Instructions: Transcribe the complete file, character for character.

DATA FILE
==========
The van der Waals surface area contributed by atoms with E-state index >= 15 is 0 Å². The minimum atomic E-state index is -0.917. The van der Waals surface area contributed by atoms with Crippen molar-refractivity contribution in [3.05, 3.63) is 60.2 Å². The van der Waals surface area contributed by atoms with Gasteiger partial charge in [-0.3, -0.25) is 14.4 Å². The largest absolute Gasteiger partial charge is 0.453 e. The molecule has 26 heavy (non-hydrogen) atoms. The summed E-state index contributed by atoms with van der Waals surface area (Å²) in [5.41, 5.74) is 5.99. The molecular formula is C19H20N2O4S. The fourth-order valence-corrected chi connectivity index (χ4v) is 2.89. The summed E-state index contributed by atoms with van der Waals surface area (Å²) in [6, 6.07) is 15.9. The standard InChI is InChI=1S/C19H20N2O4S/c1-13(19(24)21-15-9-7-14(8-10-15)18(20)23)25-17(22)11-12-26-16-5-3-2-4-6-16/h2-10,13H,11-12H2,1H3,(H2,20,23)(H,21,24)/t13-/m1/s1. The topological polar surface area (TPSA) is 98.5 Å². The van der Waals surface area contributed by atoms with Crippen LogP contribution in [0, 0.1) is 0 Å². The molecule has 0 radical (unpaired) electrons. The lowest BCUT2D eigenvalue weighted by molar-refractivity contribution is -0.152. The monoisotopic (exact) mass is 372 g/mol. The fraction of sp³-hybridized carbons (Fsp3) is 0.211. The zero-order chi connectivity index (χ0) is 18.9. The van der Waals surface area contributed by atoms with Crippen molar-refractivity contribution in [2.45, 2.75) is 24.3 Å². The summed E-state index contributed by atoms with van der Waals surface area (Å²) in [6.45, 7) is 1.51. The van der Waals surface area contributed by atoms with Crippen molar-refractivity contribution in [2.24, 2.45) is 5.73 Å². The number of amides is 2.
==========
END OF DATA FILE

The van der Waals surface area contributed by atoms with E-state index >= 15 is 0 Å². The minimum atomic E-state index is -0.917. The van der Waals surface area contributed by atoms with Crippen molar-refractivity contribution in [3.05, 3.63) is 60.2 Å². The van der Waals surface area contributed by atoms with Gasteiger partial charge in [-0.3, -0.25) is 14.4 Å². The largest absolute Gasteiger partial charge is 0.453 e. The molecule has 26 heavy (non-hydrogen) atoms. The summed E-state index contributed by atoms with van der Waals surface area (Å²) in [5.41, 5.74) is 5.99. The molecular formula is C19H20N2O4S. The fourth-order valence-corrected chi connectivity index (χ4v) is 2.89. The summed E-state index contributed by atoms with van der Waals surface area (Å²) in [6, 6.07) is 15.9. The standard InChI is InChI=1S/C19H20N2O4S/c1-13(19(24)21-15-9-7-14(8-10-15)18(20)23)25-17(22)11-12-26-16-5-3-2-4-6-16/h2-10,13H,11-12H2,1H3,(H2,20,23)(H,21,24)/t13-/m1/s1. The topological polar surface area (TPSA) is 98.5 Å². The van der Waals surface area contributed by atoms with Crippen LogP contribution in [0, 0.1) is 0 Å². The molecule has 0 radical (unpaired) electrons. The lowest BCUT2D eigenvalue weighted by molar-refractivity contribution is -0.152. The monoisotopic (exact) mass is 372 g/mol. The fraction of sp³-hybridized carbons (Fsp3) is 0.211. The zero-order chi connectivity index (χ0) is 18.9. The van der Waals surface area contributed by atoms with Crippen molar-refractivity contribution in [2.45, 2.75) is 24.3 Å². The summed E-state index contributed by atoms with van der Waals surface area (Å²) in [6.45, 7) is 1.51. The van der Waals surface area contributed by atoms with Crippen molar-refractivity contribution in [2.24, 2.45) is 5.73 Å². The number of amides is 2.